tries to compensate for decreased cardiac output by increasing the heart rate during exercise. However,
after exercise, it takes longer for the older adult’s rate to return to baseline.

Sytolic and/ or diastolic blood pressures are sometimes abnormally high. Baroreceptor sensitivity
declines, decreasing the ability to produce a compensatory response to hypotensive or hypertensive

Peripheral pulses are frequently weaker, although still palpable, in the lower extremities. Older adults
sometimes complain that their lower extremities are cold, particularly at night. Changes in the
peripheral pulses in the upper extremities are less common.


Decreased muscle mass, tone, and elasticity result in smaller breasts in older women. Atrophy of
glandular tissue, coupled with more fat deposits, results in a slightly smaller, less dense, and less nodular
Gynecomastia, enlarged breasts in men, is often due to medication side effects, hormonal changes, or

Gastrointestinal System and Abdomen

Aging leads to an increase in the amount of fatty tissue in the trunk. As a result, the abdomen increases
in size. Because muscle tone and elasticity decrease, it also becomes more protuberant. As a result, the
abdomen increases in size. Gastrointestinal function changes include a slowing of peristalsis and
alterations in secretions. The older adult experiences these changes as the development of intolerance
to certain foods and discomfort due to delayed gastric emptying. Alterations in the lower
gastrointestinal tract lead to constipation, flatulence or diarrhea.

Reproductive System

Hypertrophy of the prostate gland is common on older men aged over 50. This hypertrophy enlarges the
gland and displaces pressure on the neck of the bladder. As a result, urinary retention, frequency,
incontinence and urinary tract infections occur. It also results to difficulty initiating voiding and
maintaining a urinary stream.

Older women, particularly those who have had children, experience stress incontinence, an involuntary
release of urine that occurs when they cough, sneeze or lift an object. This is a result of a weakening of
the perineal and bladder muscles. Other types of urinary incontinence are urge, overflow, functional and
mixed incontinence.

Musculoskeletal System

With aging, muscle fibers become smaller. Muscle strength diminishes in proportion to the decline in
muscle mass. Bone mass also declines. Older adults who exercise regularly do not lose as much bone
and muscle mass or muscle tone as those who are inactive.

Postmenopausal women experience a greater rate of bone demineralization than older men. Women
who maintain calcium intake throughout life and into menopause have less bone demineralization than
women with low calcium intake. Older men with poor nutrition and decreased mobility are also at risk
for bone demineralization.

Neurological System

The function of neurotransmitters, chemical substances that enhance or inhibit nerve impulse
transmission also changes with aging due to the decrease in neurons. All voluntary reflexes are slower,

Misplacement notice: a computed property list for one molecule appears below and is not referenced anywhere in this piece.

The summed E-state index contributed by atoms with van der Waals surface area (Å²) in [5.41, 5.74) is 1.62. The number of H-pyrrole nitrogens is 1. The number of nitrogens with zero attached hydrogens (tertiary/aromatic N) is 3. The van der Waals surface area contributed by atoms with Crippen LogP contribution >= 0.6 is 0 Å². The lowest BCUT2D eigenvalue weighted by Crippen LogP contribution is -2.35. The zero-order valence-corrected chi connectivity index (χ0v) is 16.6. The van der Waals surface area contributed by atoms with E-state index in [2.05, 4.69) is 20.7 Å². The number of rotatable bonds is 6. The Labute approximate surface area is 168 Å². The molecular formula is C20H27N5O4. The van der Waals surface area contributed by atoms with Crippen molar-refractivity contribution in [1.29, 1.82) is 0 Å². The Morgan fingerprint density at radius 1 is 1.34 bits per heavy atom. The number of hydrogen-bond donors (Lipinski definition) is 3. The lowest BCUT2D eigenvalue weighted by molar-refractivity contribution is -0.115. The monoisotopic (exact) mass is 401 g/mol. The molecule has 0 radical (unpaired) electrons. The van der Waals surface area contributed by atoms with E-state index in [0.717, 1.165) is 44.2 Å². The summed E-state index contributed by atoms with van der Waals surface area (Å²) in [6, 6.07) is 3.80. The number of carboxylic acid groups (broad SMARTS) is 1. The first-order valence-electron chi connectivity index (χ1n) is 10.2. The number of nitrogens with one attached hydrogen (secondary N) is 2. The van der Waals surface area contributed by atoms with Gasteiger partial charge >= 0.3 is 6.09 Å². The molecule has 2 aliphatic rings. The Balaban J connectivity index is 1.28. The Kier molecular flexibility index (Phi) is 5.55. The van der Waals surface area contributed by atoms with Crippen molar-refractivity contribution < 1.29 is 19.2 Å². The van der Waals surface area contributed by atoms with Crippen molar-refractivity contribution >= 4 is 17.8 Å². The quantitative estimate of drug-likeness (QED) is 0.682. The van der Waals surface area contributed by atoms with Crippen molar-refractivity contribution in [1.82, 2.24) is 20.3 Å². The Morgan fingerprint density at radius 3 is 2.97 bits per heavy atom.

and individuals often have less of an ability to respond to multiple stimuli. Older adults frequently report
alterations in the quality and quantity of sleep. It includes difficulty falling asleep, difficulty staying
asleep, difficulty falling asleep again after waking during night, waking too early in the morning and
excessive daytime napping. These are the age-related changes in the sleep-wake cycle.
Health Promotion and Maintenance

General preventive measures to recommend to older adults include the following:

 Participation in screening activities (e.g., blood pressure, mammography, depression, vision and
hearing testing, colonoscopy)
 Regular exercise
 Weight reduction if overweight
 Eating a low-fat, well-balanced diet
 Regular dental visits
 Smoking cessation
 Immunization for influenza, pneumococcal pneumonia, and tetanus

Pneumococcal vaccine is recommended for adults at age of 65.

For Tetanus immunization, providers recommend booster injections every 10 years for adults who have
had the primary series of injections.


Initial screenings establish baseline data that can be used to determine wellness, identify health needs,
and design health maintenance programs. Following initial screening sessions, share with older adults
information on the nutrition, exercise, medications and safety precautions. You can also provide
information on specific conditions such as hypertension or arthritis or on self-care procedures such as
foot and skin care. By providing information about health promotion and self-care, the health and well-
being of older adults will significantly improve.

Heart Disease

Common cardiovascular disorders are hypertension and coronary artery disease.

Nursing Management:

 Weight reduction which includes exercise, dietary changes (Limit salty and fatty foods.)
 Stress Management
 Smoking Cessation
 Health teaching which includes information about medications, blood pressure monitoring,
nutrition, stress reduction techniques and the symptoms indicating the need for emergency


Malignant neoplasm are the second most common cause of death among older adults.
Nurse participates in programs to educate older adults about early detection, treatment and risk factors.
It includes smoking cessation, teaching BSE, and encouraging all older patients to have annual screening
for fecal occult blood.

Stroke (Cerebrovascular Accident)

It occurs as brain ischemia or brain hemorrhage. Brain ischemia is where there is inadequate supply of
blood to areas of brain due to blockage of blood vessels or general circulatory failure. Brain hemorrhage,
either subarachnoid or intracerebral hemorrhage, is less common. Treatment includes hospitalization
for days or months. It often impairs the functional abilities of older adults and thus limits the ability to
live independently. The scope of nursing interventions ranges from teaching older clients about risk
reduction strategies and caring for them during recovery and rehabilitation.


Chronic Obstructive Pulmonary Disease and coronary artery disease are common in older adults who
smokes. There is what we called the “4As”, a sequential approach to encourage smoking cessation.